|Publication number||US6330017 B1|
|Application number||US 08/542,323|
|Publication date||Dec 11, 2001|
|Filing date||Oct 12, 1995|
|Priority date||Oct 12, 1994|
|Publication number||08542323, 542323, US 6330017 B1, US 6330017B1, US-B1-6330017, US6330017 B1, US6330017B1|
|Original Assignee||Ricoh Co., Ltd.|
|Export Citation||BiBTeX, EndNote, RefMan|
|Patent Citations (3), Non-Patent Citations (9), Referenced by (63), Classifications (8), Legal Events (5)|
|External Links: USPTO, USPTO Assignment, Espacenet|
1. Field of the Invention
The present invention generally relates to a light emitting diode (LED) array head. The invention relates, more particularly, to an LED array head including focusing lenses for use in an optical writing system of an optical printer, a digital copying machine, a facsimile machine or other printing device.
2. Discussion of the Background
LED elements are more reliable for use under vibrations and noises than laser beam printers (LBP). They are also suitable for miniaturizing an optical head since an apparatus with an LED array head does not need a scanning mechanism such as a polygonal mirror as needed by an LBP using a semiconductor laser.
On the other hand, the LED elements have problems. For example, the quality of light from each element is dispersive and beam spot shapes are not uniform. The dispersed quality of light and the lack of uniformity of the beam spot shapes generate an uneven dot density of an output image such as an image containing black stripes. This unevenness becomes more remarkable in multi-valued images such as picture images. These problems generally originate from a unit magnification focusing element of a rod lens array.
FIG. 10 illustrates a conventional rod lens array which is made up of a plurality of rod lenses 104. These lenses may be made of fiber optic elements 104 which may be unit magnification focusing elements. The rod lenses 104 may be constructed as illustrated in FIG. 11 in which a fiber optic element 104 is illustrated as having a cladding 110 and a core 112. In FIG. 11, it is illustrated that the light reflects between the boundary of the cladding and the core. An alternative embodiment of the rod lens 104 is illustrated in FIG. 12 which shows a gradient index lens. In this Figure, it is seen that the light does not sharply reflect within the fiber optic lens 104 but the direction of the light is smoothly changed as illustrated in FIG. 12.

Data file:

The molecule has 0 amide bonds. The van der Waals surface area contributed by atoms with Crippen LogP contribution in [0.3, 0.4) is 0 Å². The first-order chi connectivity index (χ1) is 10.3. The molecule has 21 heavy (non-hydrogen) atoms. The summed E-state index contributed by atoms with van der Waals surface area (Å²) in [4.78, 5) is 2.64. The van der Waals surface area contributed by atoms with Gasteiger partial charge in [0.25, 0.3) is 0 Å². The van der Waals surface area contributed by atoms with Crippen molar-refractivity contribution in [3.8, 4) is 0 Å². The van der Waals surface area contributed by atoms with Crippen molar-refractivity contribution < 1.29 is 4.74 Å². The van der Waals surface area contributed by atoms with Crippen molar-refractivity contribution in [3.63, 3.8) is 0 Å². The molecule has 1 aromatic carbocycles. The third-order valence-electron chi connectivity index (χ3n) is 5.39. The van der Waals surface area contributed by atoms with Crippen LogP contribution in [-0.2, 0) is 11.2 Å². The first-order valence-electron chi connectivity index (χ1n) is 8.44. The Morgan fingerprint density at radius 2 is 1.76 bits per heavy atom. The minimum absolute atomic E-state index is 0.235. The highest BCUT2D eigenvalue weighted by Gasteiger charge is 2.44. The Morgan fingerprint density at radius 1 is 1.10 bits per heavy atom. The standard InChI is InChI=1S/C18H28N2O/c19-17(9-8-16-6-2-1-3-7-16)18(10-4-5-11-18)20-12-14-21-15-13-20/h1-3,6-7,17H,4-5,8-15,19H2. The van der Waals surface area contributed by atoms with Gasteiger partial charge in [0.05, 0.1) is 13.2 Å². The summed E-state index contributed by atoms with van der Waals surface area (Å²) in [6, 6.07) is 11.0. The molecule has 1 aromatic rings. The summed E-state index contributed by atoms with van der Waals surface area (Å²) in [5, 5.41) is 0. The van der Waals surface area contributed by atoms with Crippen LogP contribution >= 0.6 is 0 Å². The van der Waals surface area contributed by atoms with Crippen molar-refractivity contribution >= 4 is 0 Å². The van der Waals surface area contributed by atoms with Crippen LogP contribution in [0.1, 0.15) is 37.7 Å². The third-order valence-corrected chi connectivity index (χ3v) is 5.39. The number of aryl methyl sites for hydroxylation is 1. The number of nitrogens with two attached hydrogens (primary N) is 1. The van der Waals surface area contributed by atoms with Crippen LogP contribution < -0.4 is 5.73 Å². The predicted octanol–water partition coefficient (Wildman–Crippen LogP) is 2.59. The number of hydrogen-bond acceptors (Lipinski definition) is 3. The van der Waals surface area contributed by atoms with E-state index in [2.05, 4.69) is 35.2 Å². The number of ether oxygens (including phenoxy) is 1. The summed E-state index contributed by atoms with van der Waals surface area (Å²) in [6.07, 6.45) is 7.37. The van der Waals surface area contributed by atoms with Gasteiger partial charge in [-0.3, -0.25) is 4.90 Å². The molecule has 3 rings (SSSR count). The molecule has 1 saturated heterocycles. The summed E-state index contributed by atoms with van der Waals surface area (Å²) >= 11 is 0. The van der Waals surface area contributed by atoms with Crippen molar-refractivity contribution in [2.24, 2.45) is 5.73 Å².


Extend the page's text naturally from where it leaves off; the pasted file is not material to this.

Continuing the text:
The disadvantages of the rod lens arrays including arrays which use gradient index lenses are caused by two problems. First, a dispersed light loss may occur at connecting portions between the rod lenses. This light loss occurs near the connecting portions due to a difference in a p itch of emitting elements and that of focusing elements. Second, it is difficult to uniformly converge light beams since flared light such as reflected light in a rod lens easily occurs.
FIG. 13 illustrates a conventional roof mirror lens array. In this system, light originating at 120, is reflected off of a mirror 122 through a lens 124, off of a roof mirror array 126, back through the lens 124, and off of a lower surface of the mirror 122 in order to form the image 128. This focusing system also has the above two problems.
Accordingly, an object of this invention is to provide a novel LED array head having a light emitting pattern which is uniform. It is a further object to have a small size LED array head.
These and other objects of the invention are accomplished by a light emitting diode array head including a plurality of LED chips, each containing a row of LEDs. The LEDs of each chip emit light to a corresponding lens. The lenses correspond to the LED chips on a one-to-one basis and each of the lenses may be joined to form a unitary device.
Shields may be used to prevent light from one chip from imparting on a neighboring lens in order to prevent dispersion of the quality of light in order to obtain uniform beam shapes. The lenses may be constructed to correct for spherical aberrations in order to obtain a planar focusing surface.
The LEDs may be arranged on each of the chips at varying angles so each of the LEDs directly faces the center of the lens so that the emitted light may be condensed in the center of the lens.